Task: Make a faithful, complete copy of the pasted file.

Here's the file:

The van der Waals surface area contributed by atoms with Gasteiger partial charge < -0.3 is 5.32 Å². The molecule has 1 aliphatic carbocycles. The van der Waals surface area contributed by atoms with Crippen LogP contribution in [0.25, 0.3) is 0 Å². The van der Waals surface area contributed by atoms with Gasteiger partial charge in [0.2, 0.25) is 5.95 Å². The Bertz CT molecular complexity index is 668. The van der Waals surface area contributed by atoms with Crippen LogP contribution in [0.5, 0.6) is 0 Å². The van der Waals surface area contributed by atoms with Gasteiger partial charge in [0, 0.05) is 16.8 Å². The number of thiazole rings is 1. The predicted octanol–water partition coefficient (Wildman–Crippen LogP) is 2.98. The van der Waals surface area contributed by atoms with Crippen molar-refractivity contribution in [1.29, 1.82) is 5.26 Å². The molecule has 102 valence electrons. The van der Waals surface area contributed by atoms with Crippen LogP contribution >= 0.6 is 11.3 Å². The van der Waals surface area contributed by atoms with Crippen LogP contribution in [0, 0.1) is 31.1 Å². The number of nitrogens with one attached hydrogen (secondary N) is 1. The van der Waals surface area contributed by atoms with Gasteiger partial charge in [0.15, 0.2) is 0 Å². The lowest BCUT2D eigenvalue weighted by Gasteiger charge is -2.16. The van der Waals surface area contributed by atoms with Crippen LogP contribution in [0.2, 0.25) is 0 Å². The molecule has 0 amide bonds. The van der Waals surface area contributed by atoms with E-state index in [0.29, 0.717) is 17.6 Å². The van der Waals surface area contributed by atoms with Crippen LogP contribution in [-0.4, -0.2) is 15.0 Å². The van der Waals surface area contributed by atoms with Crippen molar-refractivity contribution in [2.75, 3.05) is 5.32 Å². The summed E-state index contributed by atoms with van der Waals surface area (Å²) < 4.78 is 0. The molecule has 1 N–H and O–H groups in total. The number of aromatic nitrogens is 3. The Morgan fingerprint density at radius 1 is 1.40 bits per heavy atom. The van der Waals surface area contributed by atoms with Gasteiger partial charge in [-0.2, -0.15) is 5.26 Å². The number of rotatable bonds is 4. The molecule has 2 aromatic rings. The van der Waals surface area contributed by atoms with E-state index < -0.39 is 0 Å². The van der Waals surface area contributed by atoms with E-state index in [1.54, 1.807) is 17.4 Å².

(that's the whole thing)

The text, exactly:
The van der Waals surface area contributed by atoms with Gasteiger partial charge < -0.3 is 5.32 Å². The molecule has 1 aliphatic carbocycles. The van der Waals surface area contributed by atoms with Crippen LogP contribution in [0.25, 0.3) is 0 Å². The van der Waals surface area contributed by atoms with Gasteiger partial charge in [0.2, 0.25) is 5.95 Å². The Bertz CT molecular complexity index is 668. The van der Waals surface area contributed by atoms with Crippen LogP contribution in [0.5, 0.6) is 0 Å². The van der Waals surface area contributed by atoms with Gasteiger partial charge in [0, 0.05) is 16.8 Å². The number of thiazole rings is 1. The predicted octanol–water partition coefficient (Wildman–Crippen LogP) is 2.98. The van der Waals surface area contributed by atoms with Crippen molar-refractivity contribution in [1.29, 1.82) is 5.26 Å². The molecule has 102 valence electrons. The van der Waals surface area contributed by atoms with Crippen LogP contribution >= 0.6 is 11.3 Å². The van der Waals surface area contributed by atoms with Crippen LogP contribution in [0, 0.1) is 31.1 Å². The number of nitrogens with one attached hydrogen (secondary N) is 1. The van der Waals surface area contributed by atoms with Gasteiger partial charge in [0.15, 0.2) is 0 Å². The lowest BCUT2D eigenvalue weighted by Gasteiger charge is -2.16. The van der Waals surface area contributed by atoms with Crippen LogP contribution in [0.2, 0.25) is 0 Å². The molecule has 0 amide bonds. The van der Waals surface area contributed by atoms with E-state index in [0.29, 0.717) is 17.6 Å². The van der Waals surface area contributed by atoms with Crippen LogP contribution in [-0.4, -0.2) is 15.0 Å². The van der Waals surface area contributed by atoms with Crippen molar-refractivity contribution in [2.75, 3.05) is 5.32 Å². The summed E-state index contributed by atoms with van der Waals surface area (Å²) < 4.78 is 0. The molecule has 1 N–H and O–H groups in total. The number of aromatic nitrogens is 3. The Morgan fingerprint density at radius 1 is 1.40 bits per heavy atom. The van der Waals surface area contributed by atoms with Gasteiger partial charge in [-0.2, -0.15) is 5.26 Å². The number of rotatable bonds is 4. The molecule has 2 aromatic rings. The van der Waals surface area contributed by atoms with E-state index < -0.39 is 0 Å². The van der Waals surface area contributed by atoms with E-state index in [1.54, 1.807) is 17.4 Å².